Mention Populous to most folk and they'll instantly be able to tell you more about it than you actually know yourself - it's that sort of a game. Everyone's got a copy, everyone's played all four trillion levels and everyone's an 'expert'. Everyone, that is, except the thickies - those people who never quite manage to get their finger directly on the pulse of anything. This resumé is for them. (Oh, and also for you newish computer users).
FROM CREATION TO REVELATION
Populous, you stupid clot, happened about three years ago and was what you might call a computing 'event'... a totally original game, the like of which had never been seen before. IT actually created a new genre called the God Sim, and spawned a thousand imitations. (Utopia? Utopulous more like. Flag? Flagulous you mean. And there are plenty more).
The idea behind Populous was simple. You played a deity. A supreme being. You looked down over a landscape populated by loads of tiny plebians, and it was your job to make them worship you. All you needed to do to induce this grovelling behaviour was to create flat areas for your subjects to build houses on. Once the houses started springing up, the plebs could go inside, sing your praises, and then reproduce - bumping up both your 'powermeter' and their population.
Then, because of their increased numbers, you needed more flat areas for extra housing. And so on. It was a knock-on effect. But that wouldn't have been much of a game in itself, would it? So enter The Dark Forces in the form of an other God, either controlled by the computer or a friend (in two-player mode). This other God was up to exactly the same thing as you, flattening land, building up his adoring population and therefore his power. And that was the key to the game - the power (or Manna as it was known).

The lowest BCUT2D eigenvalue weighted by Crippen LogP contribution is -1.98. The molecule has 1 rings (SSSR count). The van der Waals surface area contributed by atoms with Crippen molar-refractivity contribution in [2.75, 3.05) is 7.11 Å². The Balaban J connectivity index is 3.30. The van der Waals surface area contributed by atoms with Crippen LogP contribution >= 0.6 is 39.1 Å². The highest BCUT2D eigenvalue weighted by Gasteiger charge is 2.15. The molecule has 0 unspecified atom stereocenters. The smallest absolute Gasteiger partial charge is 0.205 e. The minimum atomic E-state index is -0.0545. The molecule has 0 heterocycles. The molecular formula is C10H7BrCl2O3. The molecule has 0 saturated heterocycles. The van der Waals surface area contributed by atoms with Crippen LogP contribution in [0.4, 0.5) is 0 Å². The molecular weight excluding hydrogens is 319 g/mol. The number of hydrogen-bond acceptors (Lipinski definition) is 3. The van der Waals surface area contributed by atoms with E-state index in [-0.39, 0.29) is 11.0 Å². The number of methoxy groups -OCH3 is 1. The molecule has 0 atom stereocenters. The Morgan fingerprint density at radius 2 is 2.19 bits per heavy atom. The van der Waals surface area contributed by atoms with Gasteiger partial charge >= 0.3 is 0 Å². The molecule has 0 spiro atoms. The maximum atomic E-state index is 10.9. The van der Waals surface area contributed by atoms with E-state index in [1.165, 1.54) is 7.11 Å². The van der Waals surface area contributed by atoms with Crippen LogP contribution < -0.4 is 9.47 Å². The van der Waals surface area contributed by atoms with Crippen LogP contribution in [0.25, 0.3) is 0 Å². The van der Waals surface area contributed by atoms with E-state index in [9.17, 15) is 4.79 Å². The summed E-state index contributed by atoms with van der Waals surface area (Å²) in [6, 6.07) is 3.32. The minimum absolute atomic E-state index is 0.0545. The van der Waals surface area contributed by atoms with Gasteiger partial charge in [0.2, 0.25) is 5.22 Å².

The more Manna you had at your disposal the more able you were to cause natural disasters. One after another after another. Floods, earthquakes, swamps and volcanoes. If your opponent's plebs were breeding like flies and you thought you might get attacked, then there was only one thing to do - hit one or more of his densely populated areas with a disaster. An earthquake for instance. Down would come the buildings while up would pop jagged bits of ground. Total carnage. He was jiggered basically, because his uprooted followers would be homeless until more flat ground was made for them to build homes on - and until they were given this flat ground, they wouldn't pray (losing their God valuable manna in the process and making a 'return attack' less likely).
After long protracted battles, one side would begin to flourish while the other diminished. A game would eventually be won by the God whose tribe had a population nearing that of China's, while the loser's tribe generally had the same population as Dixons in Croydon High Street. And that, in a very small nutshell, was Populous.